The National Weather Service at the Fort Worth office released 55 severe thunderstorm warnings and 18 tornado warnings from 7:32 a.m through 8:13 p.m CDT on April 3. As of now, there are 11 confirmed tornadoes in this area with a possibility of that number increasing to 15. Here’s a look at some preliminary tornado tracks and strengths as they pushed through parts of Texas:
The Kennedale/Arlington tornado was ranked as an EF-2 tornado with maximum wind speeds around 135 mph. The tornado stayed on the ground for 4.6 miles, and created decent amounts of damage across a fairly populated area. This tornado tore roofs off of houses as it pushed through Interstate 20 and Highway 287.
Take a look at this large tornado as it forms and strengthens over a main road. Video from Wes Stevens:
The tornado that pushed through Lancaster and Dallas is currently ranked as a preliminary EF-2 tornado with wind speeds estimated around 130 mph. The National Weather Service is still assessing the damage and will likely verify the strength and track of this tornado later today (April 5). This tornado stayed on the ground for 7.1 miles (11.4 kilometers) and had a maximum width of 200 yards (183 meters). This was the same tornado that caused so much damage across a trucking facility in Dallas, resulting in the video below:
In that incredible video, large trucks are seen being tossed and twirled high in the air. This storm also produced extensive hail damage that closed the Dallas-Fort Worth airport.
The video below of the same tornado contains some mild language, however, this group was extremely close to this tornado as it pushed through these areas:
The tornado that hit Forney, Texas has a preliminary rating of an EF-3 tornado with estimated wind speeds around 150 mph. The National Weather Service will be out in this area again today to finalize the track and strength of this tornado. The tornado had a maximum width of 150 yards. As of now, it looks like two tornadoes affected this area on April 3, 2012. The Diamond Creek Subdivision in Forney, Texas was the hardest area in parts of Texas. Another tornado formed southwest of Farm to Market Road 548 near Bent Road in Rockwall County. This tornado produced a tornado estimated around EF-2 strength and stayed on the ground for roughly 3.1 miles. This tornado destroyed mobile homes and caused significant roof damage to homes in the area.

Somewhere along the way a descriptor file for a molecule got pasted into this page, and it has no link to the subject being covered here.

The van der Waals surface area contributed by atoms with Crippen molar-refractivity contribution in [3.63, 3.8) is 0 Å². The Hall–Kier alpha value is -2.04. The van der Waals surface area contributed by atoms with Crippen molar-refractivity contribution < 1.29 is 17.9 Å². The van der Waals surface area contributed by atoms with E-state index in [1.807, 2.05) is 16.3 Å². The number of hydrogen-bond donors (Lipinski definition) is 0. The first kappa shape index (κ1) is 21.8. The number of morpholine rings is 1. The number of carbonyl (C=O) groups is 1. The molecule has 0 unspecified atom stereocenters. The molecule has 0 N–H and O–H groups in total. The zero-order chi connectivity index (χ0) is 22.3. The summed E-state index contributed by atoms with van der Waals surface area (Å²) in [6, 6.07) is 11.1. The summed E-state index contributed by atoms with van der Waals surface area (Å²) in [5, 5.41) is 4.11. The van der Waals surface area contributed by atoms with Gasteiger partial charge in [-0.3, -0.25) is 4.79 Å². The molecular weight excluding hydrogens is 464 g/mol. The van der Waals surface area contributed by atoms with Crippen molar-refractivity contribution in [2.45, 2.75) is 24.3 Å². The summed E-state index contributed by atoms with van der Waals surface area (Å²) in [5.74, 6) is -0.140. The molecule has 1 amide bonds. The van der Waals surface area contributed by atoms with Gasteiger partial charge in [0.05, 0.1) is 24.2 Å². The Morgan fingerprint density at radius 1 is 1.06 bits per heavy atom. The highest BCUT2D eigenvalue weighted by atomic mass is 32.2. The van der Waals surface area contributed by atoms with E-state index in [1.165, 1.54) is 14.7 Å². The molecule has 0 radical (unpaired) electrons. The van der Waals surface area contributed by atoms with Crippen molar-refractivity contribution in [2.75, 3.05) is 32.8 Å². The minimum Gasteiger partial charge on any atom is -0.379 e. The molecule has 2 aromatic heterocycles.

Fortunately, no one was killed from this tornado outbreak that occurred on April 3, 2012. However, there is plenty of damage to houses and buildings all across north/central Texas. If you would like to help and make a donation to the Red Cross, please click on this link.
Bottom line: At least 11 confirmed tornadoes struck through parts of the Dallas-Fort Worth area, Royse City, Arlington, and Lancaster. No one was killed during this tornado outbreak as a strong cold front pushed through the region. If the tornadoes pushed into downtown Dallas, then it could have been a deadly. It is impossible to claim that climate change had any effect on these storms, especially since climatology tells us that tornado outbreaks across Texas during this time of year is fairly common. As America grows in population and size in the future, we will likely hear more reports of tornadoes hitting populated cities. The best way to prepare for these storms is to have a tornado plan ready in advance and to seek shelter immediately. Never risk your life to film or capture a tornado on your camera. It is never worth it. The National Weather Service will continue to rate these tornadoes that hit through these areas today to finalize the tracks that hit parts of Texas on Tuesday, April 3, 2012.
Matt Daniel is Meteorologist for WBRC in Birmingham, Alabama. A self-described "big weather and music geek," Matt has a passion for helping to keep people safe when severe weather strikes and says if you don't have a NOAA Weather Radio ... you should get one.